Mushroom Compost Frequently Asked Questions

Field

Mike Fidanza, Ph.D.
Associate Professor of Horticulture
The Pennsylvania State University
Reading, PA
Email: maf100@psu.edu

Mushroom compost (also referred to as “spent mushroom substrate” or “mushroom soil”) has become a popular organic soil amendment for the establishment and maintenance of lawns and sports fields, gardens, agricultural and horticultural crops and with land reclamation projects. Here are some commonly asked questions and answers about mushroom compost.

What is mushroom compost?
How does compost improve the soil?
What beneficial properties are found in mushroom compost?
How much mushroom compost should be used for establishing roadside vegetation?
What about salts?
What about weeds?

What is mushroom compost?

Mushroom compost is a viable and useful by-product of mushroom farming. Those edible mushrooms found in the produce section of your grocery store are grown in a specific medium. This growth media is a mixture of agricultural materials, such as straw from horse stables, hay, poultry litter, ground corn cobs, cottonseed hulls, cocoa shells, peat moss, and other natural organic substances. These products are formed into a rich organic media that serves as the nutrient source for mushrooms. After the mushroom crop is harvested, this organic material is removed from the production house, where it is processed into a consistent homogeneous by-product called “mushroom compost.”

How does compost improve the soil?

In general, a good, organic compost, if used properly, can improve plant growth in poor or marginal soils. This is because compost amended into those soils will improve the structure of clay soils, reduce surface crusting and compaction and therefore improve drainage, increase beneficial soil microbial activity, and provide nutrients to plants which can reduce the need for fertilizer. Overall, compost can be very beneficial to the soil, and mushroom compost is no exception.

What beneficial properties are found in mushroom compost?

The visual appearance of a good quality, thoroughly processed mushroom compost typically resembles a dark topsoil, has a loose crumbly structure, and has an “earthy” aroma. Recent research conducted at the Pennsylvania State University showed that mushroom compost contains an average of 25 percent organic matter and 58 percent moisture on a wet volume basis. Where uniform application and good mixing with soil is required, this amount of organic matter and moisture in mushroom compost is ideal for handling and making surface applications or incorporating into the soil. Mushroom compost contains an average of 1.12 percent nitrogen in a mostly organic form that slowly is available to plants. Also, mushroom compost contains an average of 0.67 percent phosphate (phosphorous) and 1.24 percent potash (potassium), as well as other plant nutrients such as calcium (2.29 percent) magnesium (0.35 percent) and iron (1.07 percent). The average pH of mushroom compost is 6.6 (6.0 to 7.0 is an ideal range for most plants). The amount of carbon relative to nitrogen is an important indicator of nitrogen availability for plant growth, and an ideal compost should have a ratio of 30:1 or lower. Mushroom compost has an excellent 13:1 ratio, indicating outstanding nutrient availability and mature and stable organic compost.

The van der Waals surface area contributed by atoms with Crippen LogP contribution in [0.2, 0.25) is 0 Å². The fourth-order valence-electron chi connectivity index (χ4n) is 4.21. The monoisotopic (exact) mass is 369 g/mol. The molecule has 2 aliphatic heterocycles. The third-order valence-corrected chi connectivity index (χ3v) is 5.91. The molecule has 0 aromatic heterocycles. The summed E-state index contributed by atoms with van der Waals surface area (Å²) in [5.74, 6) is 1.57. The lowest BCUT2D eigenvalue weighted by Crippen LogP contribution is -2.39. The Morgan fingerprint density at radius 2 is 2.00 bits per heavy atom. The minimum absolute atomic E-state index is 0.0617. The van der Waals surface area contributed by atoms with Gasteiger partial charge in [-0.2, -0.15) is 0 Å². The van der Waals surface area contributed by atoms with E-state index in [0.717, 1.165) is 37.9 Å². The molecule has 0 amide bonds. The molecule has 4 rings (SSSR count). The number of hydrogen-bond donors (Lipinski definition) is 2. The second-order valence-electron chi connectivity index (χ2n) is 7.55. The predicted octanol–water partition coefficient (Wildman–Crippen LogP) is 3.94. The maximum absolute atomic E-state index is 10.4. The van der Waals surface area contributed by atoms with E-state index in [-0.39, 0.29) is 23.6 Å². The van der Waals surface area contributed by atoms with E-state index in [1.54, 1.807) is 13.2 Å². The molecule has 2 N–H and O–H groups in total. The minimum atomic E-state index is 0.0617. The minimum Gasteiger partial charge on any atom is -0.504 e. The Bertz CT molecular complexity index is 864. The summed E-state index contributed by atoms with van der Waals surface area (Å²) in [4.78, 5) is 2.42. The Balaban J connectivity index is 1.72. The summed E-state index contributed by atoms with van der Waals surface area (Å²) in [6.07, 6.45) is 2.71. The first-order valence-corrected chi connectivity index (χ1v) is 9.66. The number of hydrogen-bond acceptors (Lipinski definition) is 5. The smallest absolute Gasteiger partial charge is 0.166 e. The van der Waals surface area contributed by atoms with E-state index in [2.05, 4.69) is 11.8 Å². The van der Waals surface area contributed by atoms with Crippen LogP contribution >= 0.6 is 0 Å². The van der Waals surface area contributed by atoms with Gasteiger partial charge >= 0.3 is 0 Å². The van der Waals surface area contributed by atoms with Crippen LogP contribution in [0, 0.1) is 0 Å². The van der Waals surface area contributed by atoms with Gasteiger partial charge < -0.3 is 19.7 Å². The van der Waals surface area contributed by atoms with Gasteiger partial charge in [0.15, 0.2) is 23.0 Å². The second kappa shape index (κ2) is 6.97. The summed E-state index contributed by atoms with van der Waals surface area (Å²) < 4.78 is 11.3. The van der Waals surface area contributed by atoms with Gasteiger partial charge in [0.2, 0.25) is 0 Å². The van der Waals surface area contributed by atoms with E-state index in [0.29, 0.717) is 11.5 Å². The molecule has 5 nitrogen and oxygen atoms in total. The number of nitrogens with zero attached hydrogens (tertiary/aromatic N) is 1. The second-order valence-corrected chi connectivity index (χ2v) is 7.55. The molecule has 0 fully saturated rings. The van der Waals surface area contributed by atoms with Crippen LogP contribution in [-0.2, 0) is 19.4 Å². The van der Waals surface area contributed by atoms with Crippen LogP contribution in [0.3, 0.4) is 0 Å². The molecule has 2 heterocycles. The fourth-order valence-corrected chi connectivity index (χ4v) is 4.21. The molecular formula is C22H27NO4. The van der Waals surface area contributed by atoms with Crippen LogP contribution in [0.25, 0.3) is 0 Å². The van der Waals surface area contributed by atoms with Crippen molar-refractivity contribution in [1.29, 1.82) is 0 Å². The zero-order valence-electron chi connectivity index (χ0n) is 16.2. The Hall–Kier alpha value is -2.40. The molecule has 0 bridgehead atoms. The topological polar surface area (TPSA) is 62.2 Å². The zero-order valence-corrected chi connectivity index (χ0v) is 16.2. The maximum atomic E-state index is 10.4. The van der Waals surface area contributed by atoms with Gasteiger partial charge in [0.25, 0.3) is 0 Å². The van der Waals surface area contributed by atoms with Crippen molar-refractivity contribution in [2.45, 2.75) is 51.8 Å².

How much mushroom compost should be used for establishing roadside vegetation?

The best approach would be to apply mushroom compost uniformly and evenly at a one to three inch thickness (three to nine cubic yards per 1,000 square feet) on the surface of the intended site, and then incorporate into the existing soil below. Next, seed or transplant the desired vegetation. For example, with turfgrass, sow the grass seed uniformly at a rate recommended for the turfgrass species used, and water thoroughly. For sites with steep slopes, erosion blankets or netting may be helpful to reduce further the possibility of soil erosion.

What about salts?

Excessive amounts of soluble salts (for example, calcium, magnesium, potassium and others) in the soil can cause injury to turfgrasses and other groundcover-type plants. However, research at Penn State shows that good quality mushroom compost does not contain soluble salt concentrations high enough to impede turfgrass seed germination or cause damage to an existing turf stand. Also, when mushroom compost is tilled or incorporated into the soil, the salt concentration is diluted greatly, and irrigation or natural rainfall will further reduce salt concentrations by leaching those salts from the root zone. Ask your mushroom compost supplier to provide you with a detailed laboratory analysis to ensure you’re getting good quality and a reliable compost product.

What about weeds?

Prior to removing the compost from a mushroom production house, the entire inside of the house is steam-treated (i.e., pasteurized) to eliminate any pests, pathogens or weed seeds. In the past, lawn and garden centers often advertised “mushroom soil,” which essentially had been sitting outside in a pile for one or two years and had accumulated air-borne weed seeds (such as lambsquaters and velvetleaf). Then, when this compost was tilled into a garden, those weed seeds would emerge with a vengeance. Again, insist on a uniform and quality mushroom compost that has been pasteurized, processed, and properly stored to ensure no contamination from weed seeds.


Web site produced with a grant from the Pennsylvania Department of Agriculture.